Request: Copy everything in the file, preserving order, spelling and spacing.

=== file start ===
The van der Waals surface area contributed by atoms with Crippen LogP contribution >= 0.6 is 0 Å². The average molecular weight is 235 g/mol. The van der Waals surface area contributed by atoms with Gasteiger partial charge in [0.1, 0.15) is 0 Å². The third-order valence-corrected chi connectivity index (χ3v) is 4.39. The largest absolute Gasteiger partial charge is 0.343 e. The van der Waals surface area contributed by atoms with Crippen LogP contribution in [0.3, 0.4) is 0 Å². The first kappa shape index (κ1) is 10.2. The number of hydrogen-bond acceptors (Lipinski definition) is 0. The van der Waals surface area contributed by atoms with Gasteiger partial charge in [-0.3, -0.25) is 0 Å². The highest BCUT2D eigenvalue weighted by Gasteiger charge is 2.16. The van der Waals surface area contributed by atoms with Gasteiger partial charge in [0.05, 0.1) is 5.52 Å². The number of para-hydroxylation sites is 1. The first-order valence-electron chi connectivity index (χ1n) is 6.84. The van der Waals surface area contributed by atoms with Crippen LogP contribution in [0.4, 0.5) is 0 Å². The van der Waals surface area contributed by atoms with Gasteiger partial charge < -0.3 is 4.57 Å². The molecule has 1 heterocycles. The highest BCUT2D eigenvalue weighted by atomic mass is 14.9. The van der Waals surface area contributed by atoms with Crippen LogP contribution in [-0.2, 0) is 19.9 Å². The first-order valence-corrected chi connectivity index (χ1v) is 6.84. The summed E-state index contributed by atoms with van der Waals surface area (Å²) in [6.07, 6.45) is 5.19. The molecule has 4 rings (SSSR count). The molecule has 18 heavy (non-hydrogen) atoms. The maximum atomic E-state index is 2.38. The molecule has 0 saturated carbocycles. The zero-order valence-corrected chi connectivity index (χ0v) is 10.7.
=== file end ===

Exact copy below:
The van der Waals surface area contributed by atoms with Crippen LogP contribution >= 0.6 is 0 Å². The average molecular weight is 235 g/mol. The van der Waals surface area contributed by atoms with Gasteiger partial charge in [0.1, 0.15) is 0 Å². The third-order valence-corrected chi connectivity index (χ3v) is 4.39. The largest absolute Gasteiger partial charge is 0.343 e. The van der Waals surface area contributed by atoms with Crippen LogP contribution in [0.3, 0.4) is 0 Å². The first kappa shape index (κ1) is 10.2. The number of hydrogen-bond acceptors (Lipinski definition) is 0. The van der Waals surface area contributed by atoms with Gasteiger partial charge in [-0.3, -0.25) is 0 Å². The highest BCUT2D eigenvalue weighted by Gasteiger charge is 2.16. The van der Waals surface area contributed by atoms with Gasteiger partial charge in [0.05, 0.1) is 5.52 Å². The number of para-hydroxylation sites is 1. The first-order valence-electron chi connectivity index (χ1n) is 6.84. The van der Waals surface area contributed by atoms with Crippen LogP contribution in [0.4, 0.5) is 0 Å². The van der Waals surface area contributed by atoms with Gasteiger partial charge < -0.3 is 4.57 Å². The molecule has 1 heterocycles. The highest BCUT2D eigenvalue weighted by atomic mass is 14.9. The van der Waals surface area contributed by atoms with Crippen LogP contribution in [-0.2, 0) is 19.9 Å². The first-order valence-corrected chi connectivity index (χ1v) is 6.84. The summed E-state index contributed by atoms with van der Waals surface area (Å²) in [6.07, 6.45) is 5.19. The molecule has 4 rings (SSSR count). The molecule has 18 heavy (non-hydrogen) atoms. The maximum atomic E-state index is 2.38. The molecule has 0 saturated carbocycles. The zero-order valence-corrected chi connectivity index (χ0v) is 10.7.